Abstract: A Cooperative Approach to Employee Relations: Office Automation, Worker Alienation, and Human Resources in the 1970s and 1980s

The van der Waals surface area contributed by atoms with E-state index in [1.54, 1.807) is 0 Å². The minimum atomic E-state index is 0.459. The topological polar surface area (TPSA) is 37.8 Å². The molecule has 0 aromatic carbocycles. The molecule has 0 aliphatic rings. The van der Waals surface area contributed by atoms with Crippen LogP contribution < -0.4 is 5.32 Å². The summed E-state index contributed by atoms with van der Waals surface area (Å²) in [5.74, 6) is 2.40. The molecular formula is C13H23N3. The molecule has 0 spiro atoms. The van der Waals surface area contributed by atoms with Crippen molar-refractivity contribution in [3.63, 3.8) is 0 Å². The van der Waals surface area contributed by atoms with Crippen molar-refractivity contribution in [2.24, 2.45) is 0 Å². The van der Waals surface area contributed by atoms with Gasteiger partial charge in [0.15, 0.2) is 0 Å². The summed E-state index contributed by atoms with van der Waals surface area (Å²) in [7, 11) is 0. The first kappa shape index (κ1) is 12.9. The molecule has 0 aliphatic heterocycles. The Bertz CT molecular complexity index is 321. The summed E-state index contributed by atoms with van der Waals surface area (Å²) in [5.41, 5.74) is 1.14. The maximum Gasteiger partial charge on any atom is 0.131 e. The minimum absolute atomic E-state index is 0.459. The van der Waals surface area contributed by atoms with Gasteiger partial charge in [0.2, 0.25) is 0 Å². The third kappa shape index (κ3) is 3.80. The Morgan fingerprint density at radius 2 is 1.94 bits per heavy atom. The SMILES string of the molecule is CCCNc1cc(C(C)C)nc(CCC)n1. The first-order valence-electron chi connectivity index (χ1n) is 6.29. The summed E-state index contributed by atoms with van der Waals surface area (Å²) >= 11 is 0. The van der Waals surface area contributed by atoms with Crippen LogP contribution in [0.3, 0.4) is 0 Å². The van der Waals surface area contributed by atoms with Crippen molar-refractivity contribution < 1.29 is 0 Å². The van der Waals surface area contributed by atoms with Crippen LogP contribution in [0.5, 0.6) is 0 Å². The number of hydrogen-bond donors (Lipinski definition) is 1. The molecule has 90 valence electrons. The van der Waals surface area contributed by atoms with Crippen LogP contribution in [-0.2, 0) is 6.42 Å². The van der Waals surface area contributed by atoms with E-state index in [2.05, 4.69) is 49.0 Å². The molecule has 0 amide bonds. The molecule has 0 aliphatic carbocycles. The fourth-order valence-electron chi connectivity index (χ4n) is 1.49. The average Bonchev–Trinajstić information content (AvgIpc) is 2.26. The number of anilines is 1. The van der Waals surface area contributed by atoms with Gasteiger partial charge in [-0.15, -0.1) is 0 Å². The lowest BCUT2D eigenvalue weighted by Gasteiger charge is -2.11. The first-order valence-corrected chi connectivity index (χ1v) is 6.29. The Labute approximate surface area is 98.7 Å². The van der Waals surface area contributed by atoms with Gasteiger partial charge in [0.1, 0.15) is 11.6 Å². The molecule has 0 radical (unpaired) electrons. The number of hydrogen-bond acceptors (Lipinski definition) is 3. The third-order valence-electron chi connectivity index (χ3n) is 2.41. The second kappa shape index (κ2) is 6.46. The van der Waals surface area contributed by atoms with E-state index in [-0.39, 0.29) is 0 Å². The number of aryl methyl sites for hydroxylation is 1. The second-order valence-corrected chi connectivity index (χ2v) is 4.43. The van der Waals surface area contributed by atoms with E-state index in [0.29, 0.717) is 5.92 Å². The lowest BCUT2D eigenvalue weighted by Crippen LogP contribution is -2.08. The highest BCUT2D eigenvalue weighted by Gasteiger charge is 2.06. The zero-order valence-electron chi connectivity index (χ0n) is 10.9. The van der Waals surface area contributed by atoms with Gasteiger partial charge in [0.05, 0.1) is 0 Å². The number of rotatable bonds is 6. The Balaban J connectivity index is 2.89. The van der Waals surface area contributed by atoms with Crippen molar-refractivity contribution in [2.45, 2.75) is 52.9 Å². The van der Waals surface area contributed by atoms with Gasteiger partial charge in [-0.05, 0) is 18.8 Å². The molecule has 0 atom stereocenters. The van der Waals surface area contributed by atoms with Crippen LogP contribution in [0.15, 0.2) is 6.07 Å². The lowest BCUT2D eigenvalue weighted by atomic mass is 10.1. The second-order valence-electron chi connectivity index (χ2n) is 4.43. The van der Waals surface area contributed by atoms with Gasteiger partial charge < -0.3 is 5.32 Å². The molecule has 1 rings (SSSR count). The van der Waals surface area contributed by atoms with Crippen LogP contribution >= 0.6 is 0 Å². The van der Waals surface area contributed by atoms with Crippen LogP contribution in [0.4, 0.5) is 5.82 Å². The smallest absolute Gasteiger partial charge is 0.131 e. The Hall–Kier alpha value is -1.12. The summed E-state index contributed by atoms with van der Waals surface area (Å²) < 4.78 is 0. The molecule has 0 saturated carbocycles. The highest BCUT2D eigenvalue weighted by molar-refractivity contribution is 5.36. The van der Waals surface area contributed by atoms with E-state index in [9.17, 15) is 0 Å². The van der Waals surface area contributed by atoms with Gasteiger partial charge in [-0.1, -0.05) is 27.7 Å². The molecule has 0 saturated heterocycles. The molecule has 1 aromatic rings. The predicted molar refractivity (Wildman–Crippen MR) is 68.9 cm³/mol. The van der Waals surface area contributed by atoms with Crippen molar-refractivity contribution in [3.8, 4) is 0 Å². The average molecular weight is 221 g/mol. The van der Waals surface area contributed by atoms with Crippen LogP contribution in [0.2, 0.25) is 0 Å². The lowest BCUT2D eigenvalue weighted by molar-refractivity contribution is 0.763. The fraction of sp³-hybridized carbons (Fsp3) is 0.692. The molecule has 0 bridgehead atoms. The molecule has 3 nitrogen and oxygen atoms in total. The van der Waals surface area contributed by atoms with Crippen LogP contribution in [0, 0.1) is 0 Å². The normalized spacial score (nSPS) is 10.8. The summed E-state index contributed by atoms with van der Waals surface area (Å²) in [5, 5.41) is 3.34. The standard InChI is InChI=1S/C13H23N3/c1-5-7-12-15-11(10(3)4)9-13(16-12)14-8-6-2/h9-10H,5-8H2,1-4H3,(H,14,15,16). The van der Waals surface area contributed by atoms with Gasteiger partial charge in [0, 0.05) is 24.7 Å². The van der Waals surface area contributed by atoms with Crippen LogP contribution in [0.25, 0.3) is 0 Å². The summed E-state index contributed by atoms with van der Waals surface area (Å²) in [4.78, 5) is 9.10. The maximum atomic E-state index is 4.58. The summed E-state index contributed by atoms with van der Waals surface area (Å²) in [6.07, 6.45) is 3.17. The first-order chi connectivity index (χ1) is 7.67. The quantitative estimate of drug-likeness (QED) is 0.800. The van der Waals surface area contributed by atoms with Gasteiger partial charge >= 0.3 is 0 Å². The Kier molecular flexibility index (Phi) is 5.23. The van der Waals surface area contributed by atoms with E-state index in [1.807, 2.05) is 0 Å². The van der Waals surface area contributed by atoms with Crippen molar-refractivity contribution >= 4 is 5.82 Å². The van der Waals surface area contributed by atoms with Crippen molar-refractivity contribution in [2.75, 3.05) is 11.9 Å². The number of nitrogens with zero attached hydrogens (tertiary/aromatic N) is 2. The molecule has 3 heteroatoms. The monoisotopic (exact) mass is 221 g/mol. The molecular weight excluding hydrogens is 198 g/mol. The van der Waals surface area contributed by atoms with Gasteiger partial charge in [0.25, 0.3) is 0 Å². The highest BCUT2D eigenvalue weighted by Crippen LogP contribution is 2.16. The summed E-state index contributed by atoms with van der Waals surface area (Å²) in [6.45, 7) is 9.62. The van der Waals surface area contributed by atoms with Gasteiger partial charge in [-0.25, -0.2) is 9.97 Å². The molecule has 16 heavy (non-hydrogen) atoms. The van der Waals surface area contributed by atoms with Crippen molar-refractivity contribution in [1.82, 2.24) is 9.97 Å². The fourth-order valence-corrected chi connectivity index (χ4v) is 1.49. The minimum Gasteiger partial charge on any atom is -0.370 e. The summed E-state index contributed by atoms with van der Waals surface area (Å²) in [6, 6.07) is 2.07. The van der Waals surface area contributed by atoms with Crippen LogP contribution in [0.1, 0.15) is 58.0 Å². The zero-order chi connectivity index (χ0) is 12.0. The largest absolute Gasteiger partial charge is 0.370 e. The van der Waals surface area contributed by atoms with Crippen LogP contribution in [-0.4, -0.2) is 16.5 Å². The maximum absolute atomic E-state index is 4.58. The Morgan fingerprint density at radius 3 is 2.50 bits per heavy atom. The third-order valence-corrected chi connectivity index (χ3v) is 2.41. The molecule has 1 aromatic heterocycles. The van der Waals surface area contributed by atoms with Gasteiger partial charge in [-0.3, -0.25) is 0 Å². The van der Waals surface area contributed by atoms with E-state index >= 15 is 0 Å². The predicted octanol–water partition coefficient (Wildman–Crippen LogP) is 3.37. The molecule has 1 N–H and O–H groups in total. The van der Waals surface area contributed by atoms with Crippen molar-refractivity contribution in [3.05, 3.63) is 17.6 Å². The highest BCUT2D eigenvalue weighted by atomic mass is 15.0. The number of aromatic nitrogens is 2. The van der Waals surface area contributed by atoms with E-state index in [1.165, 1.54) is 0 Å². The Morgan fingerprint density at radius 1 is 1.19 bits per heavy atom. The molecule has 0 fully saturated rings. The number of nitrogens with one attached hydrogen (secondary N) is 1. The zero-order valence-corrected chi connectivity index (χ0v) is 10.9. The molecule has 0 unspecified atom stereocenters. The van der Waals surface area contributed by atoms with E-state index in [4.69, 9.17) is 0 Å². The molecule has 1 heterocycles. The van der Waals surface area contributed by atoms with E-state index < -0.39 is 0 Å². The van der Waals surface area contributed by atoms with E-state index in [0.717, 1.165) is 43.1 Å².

New management strategies in the 1970s and 1980s challenged the adversarial model of employee relations that had driven the success of traditional trade unions. As women office workers in banks and insurance companies expressed dissatisfaction with their increasingly automated jobs, managers aimed to improve clericals' quality of work life, using new and rediscovered approaches to worker productivity. These theories promised employees greater influence over daily tasks, and they encouraged greater communication between employees and employers. However, shifting management strategies also undermined clerical workers by undercutting unionism; clerical unions struggled to take hold. Thus, a cooperative approach to employee relations represented virtue and vice for clerical workers, who constituted one-third of all women in the paid labor force in these decades. In model firms, human resources (HR) would provide individuals with access to a variety of positions based on their skills and interests. Yet the evolving field of HR management, which made development of human capital central to a firm's core strategy, weakened clericals' economic claims. Workplace fairness came to mean providing employees with opportunities to find their best fit within an organization. While emerging HR standards functioned well for professionals in higher-salary and higher-status positions, they did not help clerical workers in their efforts to reappraise the economic and cultural value of clerical work itself. Movement out of sex-segregated jobs became the solution to low pay. Without strong equal employment opportunity mandates, labor-management cooperation meant that women who remained clericals had no recourse for pay inequity or dead-end jobs in the modern corporation.